DFA falls somewhere in the middle, closer to indexing than active stock picking, says Grogan, director of investment strategies at Buckingham Strategic Wealth, which manages about $13 billion. He sees AQR, Vanguard, and BlackRock as some of its closest rivals.

"But DFA’s funds can wind up looking very different from any of its competitors," Grogan says. "They’re targeting an entire asset class and dynamically updating which securities are part of that group on a regular basis."

Different competitors can place a very different emphasis on factors driving long-term fund performance. Grogan notes AQR, for example, defines profitability differently than DFA and tends to build market momentum measures into its methodology to a greater degree.

DFA shines in "squeezing" value for investors by "messaging" trading in and out of positions when asset class boundaries fluctuate, advisor Carlson says. "They don’t feel a sense of urgency to drop or add a stock at the drop of a hat like a lot of managers do who must slavishly follow an index," he adds.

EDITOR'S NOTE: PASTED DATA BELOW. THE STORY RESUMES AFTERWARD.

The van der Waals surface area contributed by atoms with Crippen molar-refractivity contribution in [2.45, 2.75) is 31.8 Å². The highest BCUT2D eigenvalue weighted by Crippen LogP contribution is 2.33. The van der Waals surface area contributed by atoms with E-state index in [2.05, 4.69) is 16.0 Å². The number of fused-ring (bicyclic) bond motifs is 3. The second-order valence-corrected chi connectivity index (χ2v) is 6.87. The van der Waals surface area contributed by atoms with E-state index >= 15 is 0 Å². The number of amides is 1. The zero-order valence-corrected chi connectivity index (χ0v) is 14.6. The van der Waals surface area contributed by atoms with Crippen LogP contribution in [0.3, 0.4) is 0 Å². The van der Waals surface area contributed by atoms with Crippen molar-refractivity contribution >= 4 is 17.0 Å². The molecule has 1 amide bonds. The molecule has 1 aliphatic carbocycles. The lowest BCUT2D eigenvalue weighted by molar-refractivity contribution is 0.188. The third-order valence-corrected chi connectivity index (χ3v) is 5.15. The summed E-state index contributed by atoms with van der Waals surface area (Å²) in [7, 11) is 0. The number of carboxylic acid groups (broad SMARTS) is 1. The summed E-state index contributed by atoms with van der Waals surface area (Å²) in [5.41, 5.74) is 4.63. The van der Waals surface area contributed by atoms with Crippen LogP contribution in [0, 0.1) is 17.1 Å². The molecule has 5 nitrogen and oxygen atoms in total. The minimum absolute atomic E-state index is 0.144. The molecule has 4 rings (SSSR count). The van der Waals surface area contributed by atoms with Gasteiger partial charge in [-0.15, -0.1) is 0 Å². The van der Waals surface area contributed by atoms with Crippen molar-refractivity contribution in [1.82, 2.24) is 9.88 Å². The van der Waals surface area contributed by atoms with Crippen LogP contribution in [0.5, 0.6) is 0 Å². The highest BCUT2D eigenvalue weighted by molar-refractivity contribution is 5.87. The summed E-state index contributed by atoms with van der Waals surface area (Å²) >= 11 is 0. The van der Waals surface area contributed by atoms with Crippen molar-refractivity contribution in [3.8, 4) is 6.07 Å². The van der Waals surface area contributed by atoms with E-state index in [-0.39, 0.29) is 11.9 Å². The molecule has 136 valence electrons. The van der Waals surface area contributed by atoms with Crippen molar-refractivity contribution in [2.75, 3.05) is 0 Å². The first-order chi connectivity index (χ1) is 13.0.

The funds shop focuses on capturing for investors exposure to key factors relating to size, value and profitability. Momentum is also a consideration on the edges of when to complete transactions, Carlson notes -- but not what stock or bond to actually trade.

On the bonds side, the wealth advisor relates several other distinctions to clients. For one, DFA usually features fixed income investment strategies with shorter durations, a measure of interest rate sensitivity. "In general, DFA’s bias is to guard against extra equity risks creeping into what’s supposed to be a client’s safer portfolio allocation," he says. "They see bonds as portfolio stabilizers."

Dave Plecha